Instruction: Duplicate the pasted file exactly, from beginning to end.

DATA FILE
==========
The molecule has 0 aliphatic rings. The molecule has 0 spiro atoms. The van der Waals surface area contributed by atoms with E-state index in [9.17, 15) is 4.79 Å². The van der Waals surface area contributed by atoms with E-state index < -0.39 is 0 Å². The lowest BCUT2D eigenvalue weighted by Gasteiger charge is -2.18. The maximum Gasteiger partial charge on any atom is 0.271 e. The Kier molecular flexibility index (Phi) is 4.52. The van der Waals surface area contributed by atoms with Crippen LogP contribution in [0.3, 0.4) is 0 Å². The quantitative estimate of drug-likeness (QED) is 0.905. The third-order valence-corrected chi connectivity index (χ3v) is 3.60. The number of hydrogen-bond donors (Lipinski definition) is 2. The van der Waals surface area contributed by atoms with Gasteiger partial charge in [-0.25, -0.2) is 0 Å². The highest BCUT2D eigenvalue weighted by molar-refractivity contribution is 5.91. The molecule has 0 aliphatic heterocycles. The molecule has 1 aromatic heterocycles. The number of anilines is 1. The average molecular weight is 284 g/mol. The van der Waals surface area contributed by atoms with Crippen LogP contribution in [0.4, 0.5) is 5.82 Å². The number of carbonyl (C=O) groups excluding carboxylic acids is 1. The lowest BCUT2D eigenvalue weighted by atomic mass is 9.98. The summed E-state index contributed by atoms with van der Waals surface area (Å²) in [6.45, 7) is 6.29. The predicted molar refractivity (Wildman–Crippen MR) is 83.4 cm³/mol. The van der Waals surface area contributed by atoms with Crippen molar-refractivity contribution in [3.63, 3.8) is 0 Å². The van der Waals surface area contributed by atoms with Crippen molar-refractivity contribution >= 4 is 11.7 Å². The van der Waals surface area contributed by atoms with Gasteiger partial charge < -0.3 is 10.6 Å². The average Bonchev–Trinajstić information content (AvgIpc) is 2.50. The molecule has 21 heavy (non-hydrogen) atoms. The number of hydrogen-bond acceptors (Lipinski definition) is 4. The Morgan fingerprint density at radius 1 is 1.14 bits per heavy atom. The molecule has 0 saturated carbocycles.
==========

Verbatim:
The molecule has 0 aliphatic rings. The molecule has 0 spiro atoms. The van der Waals surface area contributed by atoms with E-state index in [9.17, 15) is 4.79 Å². The van der Waals surface area contributed by atoms with E-state index < -0.39 is 0 Å². The lowest BCUT2D eigenvalue weighted by Gasteiger charge is -2.18. The maximum Gasteiger partial charge on any atom is 0.271 e. The Kier molecular flexibility index (Phi) is 4.52. The van der Waals surface area contributed by atoms with Crippen LogP contribution in [0.3, 0.4) is 0 Å². The quantitative estimate of drug-likeness (QED) is 0.905. The third-order valence-corrected chi connectivity index (χ3v) is 3.60. The number of hydrogen-bond donors (Lipinski definition) is 2. The van der Waals surface area contributed by atoms with Gasteiger partial charge in [-0.25, -0.2) is 0 Å². The highest BCUT2D eigenvalue weighted by molar-refractivity contribution is 5.91. The molecule has 0 aliphatic heterocycles. The molecule has 1 aromatic heterocycles. The number of anilines is 1. The average molecular weight is 284 g/mol. The van der Waals surface area contributed by atoms with Crippen LogP contribution in [0.4, 0.5) is 5.82 Å². The number of carbonyl (C=O) groups excluding carboxylic acids is 1. The lowest BCUT2D eigenvalue weighted by atomic mass is 9.98. The summed E-state index contributed by atoms with van der Waals surface area (Å²) in [6.45, 7) is 6.29. The predicted molar refractivity (Wildman–Crippen MR) is 83.4 cm³/mol. The van der Waals surface area contributed by atoms with Crippen molar-refractivity contribution in [3.63, 3.8) is 0 Å². The van der Waals surface area contributed by atoms with Crippen molar-refractivity contribution >= 4 is 11.7 Å². The van der Waals surface area contributed by atoms with Gasteiger partial charge < -0.3 is 10.6 Å². The average Bonchev–Trinajstić information content (AvgIpc) is 2.50. The molecule has 21 heavy (non-hydrogen) atoms. The number of hydrogen-bond acceptors (Lipinski definition) is 4. The Morgan fingerprint density at radius 1 is 1.14 bits per heavy atom. The molecule has 0 saturated carbocycles.